Hygd: Hygelac's wife and queen.
Heardred: Son of Hygelac.
Ecgtheow: Beowulf's father.
Unferth: Danish warrior who envies Beowulf.
Breca: Childhood friend of Beowulf.
Aeschere: Counselor to Hrothgar.
Freawaru: daughter of Hrothgar and Wealhtheow 
Scyld Scefing: Onetime King of Denmark and great-grandfather of Hrothgar. He is mentioned in the epic but does not take part in the action.
 

The Beowulf Manuscript: a Timeline

Time What Happens
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Between 700 and 900 A.D............................................................ Anonymous Author Composes Beowulf
Between 500 and 700 A.D............................................................ The Fictional Events in Beowulf Take Place
About 1000 A.D........................................................................... Scribes Write Down the Anonymous Author's Story
1563........................................................................................... Englishman Laurence Nowell Acquires Scribes' Manuscript,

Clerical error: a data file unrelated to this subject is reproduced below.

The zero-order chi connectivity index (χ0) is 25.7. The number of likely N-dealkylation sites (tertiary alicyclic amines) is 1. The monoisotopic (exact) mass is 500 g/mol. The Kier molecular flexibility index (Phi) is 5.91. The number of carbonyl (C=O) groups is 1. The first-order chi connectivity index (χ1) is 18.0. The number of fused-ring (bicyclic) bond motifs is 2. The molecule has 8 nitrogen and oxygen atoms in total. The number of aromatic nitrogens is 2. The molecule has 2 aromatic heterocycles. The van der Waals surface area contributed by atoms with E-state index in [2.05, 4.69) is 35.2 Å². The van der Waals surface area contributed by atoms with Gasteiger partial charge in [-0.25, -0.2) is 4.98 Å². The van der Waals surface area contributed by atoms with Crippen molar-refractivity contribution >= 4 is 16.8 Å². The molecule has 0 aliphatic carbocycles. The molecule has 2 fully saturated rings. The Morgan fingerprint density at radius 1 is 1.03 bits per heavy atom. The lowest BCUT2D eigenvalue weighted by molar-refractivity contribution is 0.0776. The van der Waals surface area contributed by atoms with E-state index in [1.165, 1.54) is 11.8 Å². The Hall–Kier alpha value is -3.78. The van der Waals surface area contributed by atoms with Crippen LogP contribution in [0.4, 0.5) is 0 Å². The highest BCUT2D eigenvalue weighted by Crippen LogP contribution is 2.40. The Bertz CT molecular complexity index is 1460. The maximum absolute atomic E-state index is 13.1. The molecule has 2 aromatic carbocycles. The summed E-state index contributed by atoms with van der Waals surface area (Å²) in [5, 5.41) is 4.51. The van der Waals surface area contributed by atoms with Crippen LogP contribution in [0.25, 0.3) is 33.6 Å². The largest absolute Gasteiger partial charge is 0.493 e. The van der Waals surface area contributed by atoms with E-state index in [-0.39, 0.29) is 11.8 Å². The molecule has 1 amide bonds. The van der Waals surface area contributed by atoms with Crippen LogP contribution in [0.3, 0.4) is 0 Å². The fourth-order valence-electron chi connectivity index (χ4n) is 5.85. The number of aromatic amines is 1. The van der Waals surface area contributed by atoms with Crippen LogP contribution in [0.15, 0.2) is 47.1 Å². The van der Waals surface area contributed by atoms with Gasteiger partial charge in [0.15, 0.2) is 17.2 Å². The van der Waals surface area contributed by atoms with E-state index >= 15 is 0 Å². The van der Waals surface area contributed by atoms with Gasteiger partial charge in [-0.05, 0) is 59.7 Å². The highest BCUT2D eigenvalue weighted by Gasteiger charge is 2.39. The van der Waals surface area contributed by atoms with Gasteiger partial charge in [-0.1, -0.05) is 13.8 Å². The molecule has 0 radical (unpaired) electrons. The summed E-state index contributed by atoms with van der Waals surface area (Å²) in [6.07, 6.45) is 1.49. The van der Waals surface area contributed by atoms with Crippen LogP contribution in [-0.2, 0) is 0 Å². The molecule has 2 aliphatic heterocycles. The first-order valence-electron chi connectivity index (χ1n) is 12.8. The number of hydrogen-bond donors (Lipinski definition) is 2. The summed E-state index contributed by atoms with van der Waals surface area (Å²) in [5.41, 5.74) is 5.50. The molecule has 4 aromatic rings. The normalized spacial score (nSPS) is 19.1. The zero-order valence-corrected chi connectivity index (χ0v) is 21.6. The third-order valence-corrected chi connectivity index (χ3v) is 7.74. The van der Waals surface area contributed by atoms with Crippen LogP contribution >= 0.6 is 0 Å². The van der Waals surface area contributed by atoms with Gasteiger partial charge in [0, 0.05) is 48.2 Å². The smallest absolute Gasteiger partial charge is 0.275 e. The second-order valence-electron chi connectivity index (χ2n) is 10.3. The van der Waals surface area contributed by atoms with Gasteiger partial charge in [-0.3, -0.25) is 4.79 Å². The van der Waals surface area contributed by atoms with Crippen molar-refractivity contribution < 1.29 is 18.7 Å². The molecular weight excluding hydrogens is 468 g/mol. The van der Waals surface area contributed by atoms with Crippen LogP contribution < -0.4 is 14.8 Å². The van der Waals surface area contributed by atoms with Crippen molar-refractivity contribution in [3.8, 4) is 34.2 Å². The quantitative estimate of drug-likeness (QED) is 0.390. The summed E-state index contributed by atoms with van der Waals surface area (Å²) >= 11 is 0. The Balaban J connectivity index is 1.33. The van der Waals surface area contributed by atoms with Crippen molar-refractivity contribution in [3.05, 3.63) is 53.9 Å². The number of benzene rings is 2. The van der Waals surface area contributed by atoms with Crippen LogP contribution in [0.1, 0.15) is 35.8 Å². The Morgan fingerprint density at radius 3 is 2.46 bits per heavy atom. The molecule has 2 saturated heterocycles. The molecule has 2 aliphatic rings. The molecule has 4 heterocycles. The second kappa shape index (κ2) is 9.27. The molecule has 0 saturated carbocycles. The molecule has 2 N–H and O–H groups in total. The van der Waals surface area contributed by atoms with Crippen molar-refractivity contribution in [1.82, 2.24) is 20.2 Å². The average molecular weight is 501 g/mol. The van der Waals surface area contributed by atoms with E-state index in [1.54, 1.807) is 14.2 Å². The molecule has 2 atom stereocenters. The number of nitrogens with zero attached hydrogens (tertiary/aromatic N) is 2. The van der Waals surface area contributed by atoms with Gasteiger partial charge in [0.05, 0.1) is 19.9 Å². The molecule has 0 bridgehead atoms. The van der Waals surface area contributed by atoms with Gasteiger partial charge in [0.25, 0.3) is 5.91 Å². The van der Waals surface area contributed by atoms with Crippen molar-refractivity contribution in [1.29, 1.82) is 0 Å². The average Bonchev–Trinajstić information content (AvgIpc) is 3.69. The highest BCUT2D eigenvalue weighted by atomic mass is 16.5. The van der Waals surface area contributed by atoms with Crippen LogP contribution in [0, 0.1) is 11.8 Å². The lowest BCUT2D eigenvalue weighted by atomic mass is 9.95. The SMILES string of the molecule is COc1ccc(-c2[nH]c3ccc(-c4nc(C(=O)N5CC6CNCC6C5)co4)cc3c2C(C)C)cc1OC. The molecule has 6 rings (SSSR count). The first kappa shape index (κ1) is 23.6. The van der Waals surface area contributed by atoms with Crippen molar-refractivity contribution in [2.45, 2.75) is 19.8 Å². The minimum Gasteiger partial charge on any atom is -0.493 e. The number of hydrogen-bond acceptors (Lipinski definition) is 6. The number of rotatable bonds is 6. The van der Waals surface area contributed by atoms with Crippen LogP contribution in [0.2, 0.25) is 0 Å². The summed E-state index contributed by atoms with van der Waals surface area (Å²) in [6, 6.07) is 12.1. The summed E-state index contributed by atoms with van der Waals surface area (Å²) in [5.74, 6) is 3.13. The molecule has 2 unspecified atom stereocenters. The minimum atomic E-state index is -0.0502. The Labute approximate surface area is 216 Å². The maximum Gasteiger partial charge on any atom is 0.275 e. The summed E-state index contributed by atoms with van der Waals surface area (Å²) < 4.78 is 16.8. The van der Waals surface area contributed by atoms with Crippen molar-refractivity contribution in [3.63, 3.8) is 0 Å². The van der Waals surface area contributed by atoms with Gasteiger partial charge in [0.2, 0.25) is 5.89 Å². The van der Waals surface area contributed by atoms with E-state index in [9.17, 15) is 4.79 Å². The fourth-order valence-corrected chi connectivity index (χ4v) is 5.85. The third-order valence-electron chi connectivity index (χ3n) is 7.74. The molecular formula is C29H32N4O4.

Probably From a Catholic Monastery Demolished by Henry VIII
Between 1585 and 1631............................................................... Sir Robert Cotton Acquires the Manuscript for His Library
1700........................................................................................... Cotton's Grandson Donates Library to British Government
After 1700................................................................................... Library Moved to Essex House, Then Ashburnham House, in 
London area
1731........................................................................................... Ashburnham House Burns. Manuscript Saved After Water 
Damages It and Fire Chars the Edges
1753........................................................................................... British Museum Established; Manuscript Becomes Part of Its 
Collection
1753-Present............................................................................... Manuscript Preserved, Translated, Published

Language

.......Beowulf was written Old English in the West Saxon dialect of 1000 A.D. Old English was used in England between 600 and 1100 A.D. Beowulf is believed to be the first important literary work of medieval Europe to be written in the language of the common man rather than in the lofty elegance of Latin. 

Verse Format

.......Beowulf is written in unrhyming verse, without stanzas, with a caesura (pause) in the middle of each line. The lines contain caesuras to represent the pauses that speakers normally use in everyday speech. Thus, each line is divided into two parts. Each part is called a hemistich (HEM e stick), which is half a line of verse. A complete line is called a stich. Each hemistich contains two stressed (accented) syllables and a varying number of unstressed (unaccented) syllables.